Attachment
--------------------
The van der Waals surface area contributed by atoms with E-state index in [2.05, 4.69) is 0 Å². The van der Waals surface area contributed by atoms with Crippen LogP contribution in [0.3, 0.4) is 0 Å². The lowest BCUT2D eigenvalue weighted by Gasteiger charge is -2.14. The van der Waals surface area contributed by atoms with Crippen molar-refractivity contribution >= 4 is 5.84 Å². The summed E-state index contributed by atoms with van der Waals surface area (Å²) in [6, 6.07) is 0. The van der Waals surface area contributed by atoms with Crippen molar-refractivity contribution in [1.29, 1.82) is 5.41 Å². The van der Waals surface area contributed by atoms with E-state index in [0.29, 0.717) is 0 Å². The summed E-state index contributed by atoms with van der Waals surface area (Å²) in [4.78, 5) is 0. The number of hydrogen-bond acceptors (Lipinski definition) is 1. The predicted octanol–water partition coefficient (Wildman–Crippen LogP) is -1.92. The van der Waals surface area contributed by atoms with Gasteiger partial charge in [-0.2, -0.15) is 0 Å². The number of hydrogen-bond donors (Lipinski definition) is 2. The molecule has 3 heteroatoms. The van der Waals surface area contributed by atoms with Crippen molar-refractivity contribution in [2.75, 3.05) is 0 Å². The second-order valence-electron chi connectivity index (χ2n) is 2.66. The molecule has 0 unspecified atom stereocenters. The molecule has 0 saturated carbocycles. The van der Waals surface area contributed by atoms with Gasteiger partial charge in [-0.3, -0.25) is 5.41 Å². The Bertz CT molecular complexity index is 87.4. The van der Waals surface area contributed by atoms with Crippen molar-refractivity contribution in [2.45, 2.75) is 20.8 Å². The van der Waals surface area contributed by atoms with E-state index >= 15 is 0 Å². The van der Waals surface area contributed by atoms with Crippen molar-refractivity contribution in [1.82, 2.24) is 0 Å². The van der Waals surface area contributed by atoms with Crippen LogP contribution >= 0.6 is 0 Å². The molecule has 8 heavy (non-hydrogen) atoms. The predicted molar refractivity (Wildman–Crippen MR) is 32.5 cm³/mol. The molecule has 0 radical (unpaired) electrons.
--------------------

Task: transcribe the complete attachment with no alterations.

The van der Waals surface area contributed by atoms with E-state index in [2.05, 4.69) is 0 Å². The van der Waals surface area contributed by atoms with Crippen LogP contribution in [0.3, 0.4) is 0 Å². The lowest BCUT2D eigenvalue weighted by Gasteiger charge is -2.14. The van der Waals surface area contributed by atoms with Crippen molar-refractivity contribution >= 4 is 5.84 Å². The summed E-state index contributed by atoms with van der Waals surface area (Å²) in [6, 6.07) is 0. The van der Waals surface area contributed by atoms with Crippen molar-refractivity contribution in [1.29, 1.82) is 5.41 Å². The van der Waals surface area contributed by atoms with E-state index in [0.29, 0.717) is 0 Å². The summed E-state index contributed by atoms with van der Waals surface area (Å²) in [4.78, 5) is 0. The number of hydrogen-bond acceptors (Lipinski definition) is 1. The predicted octanol–water partition coefficient (Wildman–Crippen LogP) is -1.92. The van der Waals surface area contributed by atoms with Gasteiger partial charge in [-0.2, -0.15) is 0 Å². The number of hydrogen-bond donors (Lipinski definition) is 2. The molecule has 3 heteroatoms. The van der Waals surface area contributed by atoms with Crippen molar-refractivity contribution in [2.75, 3.05) is 0 Å². The second-order valence-electron chi connectivity index (χ2n) is 2.66. The molecule has 0 unspecified atom stereocenters. The molecule has 0 saturated carbocycles. The van der Waals surface area contributed by atoms with Gasteiger partial charge in [-0.3, -0.25) is 5.41 Å². The Bertz CT molecular complexity index is 87.4. The van der Waals surface area contributed by atoms with Crippen molar-refractivity contribution in [2.45, 2.75) is 20.8 Å². The van der Waals surface area contributed by atoms with E-state index >= 15 is 0 Å². The van der Waals surface area contributed by atoms with Crippen molar-refractivity contribution in [1.82, 2.24) is 0 Å². The van der Waals surface area contributed by atoms with Crippen LogP contribution >= 0.6 is 0 Å². The molecule has 8 heavy (non-hydrogen) atoms. The predicted molar refractivity (Wildman–Crippen MR) is 32.5 cm³/mol. The molecule has 0 radical (unpaired) electrons.